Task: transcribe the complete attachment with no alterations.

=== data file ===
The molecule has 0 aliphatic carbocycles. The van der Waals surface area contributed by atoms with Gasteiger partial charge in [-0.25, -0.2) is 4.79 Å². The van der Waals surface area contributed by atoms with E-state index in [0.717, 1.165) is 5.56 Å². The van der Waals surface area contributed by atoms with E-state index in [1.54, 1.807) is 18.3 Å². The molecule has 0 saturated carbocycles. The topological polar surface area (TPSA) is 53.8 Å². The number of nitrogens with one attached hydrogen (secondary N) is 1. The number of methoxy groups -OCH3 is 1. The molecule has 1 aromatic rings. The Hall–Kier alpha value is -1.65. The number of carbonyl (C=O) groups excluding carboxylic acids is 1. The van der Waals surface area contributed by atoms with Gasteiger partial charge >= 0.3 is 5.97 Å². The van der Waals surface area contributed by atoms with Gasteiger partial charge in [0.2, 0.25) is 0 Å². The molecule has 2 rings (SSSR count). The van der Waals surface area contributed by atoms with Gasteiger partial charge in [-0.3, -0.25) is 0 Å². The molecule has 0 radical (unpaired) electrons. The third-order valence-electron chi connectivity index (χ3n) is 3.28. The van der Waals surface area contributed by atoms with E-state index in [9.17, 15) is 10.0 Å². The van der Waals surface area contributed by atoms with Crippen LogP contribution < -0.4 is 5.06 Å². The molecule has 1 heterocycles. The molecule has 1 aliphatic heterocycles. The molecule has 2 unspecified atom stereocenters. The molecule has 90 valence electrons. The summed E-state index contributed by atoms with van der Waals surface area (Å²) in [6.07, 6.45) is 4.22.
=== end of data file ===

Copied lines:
The molecule has 0 aliphatic carbocycles. The van der Waals surface area contributed by atoms with Gasteiger partial charge in [-0.25, -0.2) is 4.79 Å². The van der Waals surface area contributed by atoms with E-state index in [0.717, 1.165) is 5.56 Å². The van der Waals surface area contributed by atoms with E-state index in [1.54, 1.807) is 18.3 Å². The molecule has 0 saturated carbocycles. The topological polar surface area (TPSA) is 53.8 Å². The number of nitrogens with one attached hydrogen (secondary N) is 1. The number of methoxy groups -OCH3 is 1. The molecule has 1 aromatic rings. The Hall–Kier alpha value is -1.65. The number of carbonyl (C=O) groups excluding carboxylic acids is 1. The van der Waals surface area contributed by atoms with Gasteiger partial charge >= 0.3 is 5.97 Å². The van der Waals surface area contributed by atoms with Gasteiger partial charge in [0.2, 0.25) is 0 Å². The molecule has 2 rings (SSSR count). The van der Waals surface area contributed by atoms with Gasteiger partial charge in [-0.3, -0.25) is 0 Å². The molecule has 0 radical (unpaired) electrons. The third-order valence-electron chi connectivity index (χ3n) is 3.28. The van der Waals surface area contributed by atoms with E-state index in [9.17, 15) is 10.0 Å². The van der Waals surface area contributed by atoms with Crippen LogP contribution < -0.4 is 5.06 Å². The molecule has 1 heterocycles. The molecule has 1 aliphatic heterocycles. The molecule has 2 unspecified atom stereocenters. The molecule has 90 valence electrons. The summed E-state index contributed by atoms with van der Waals surface area (Å²) in [6.07, 6.45) is 4.22.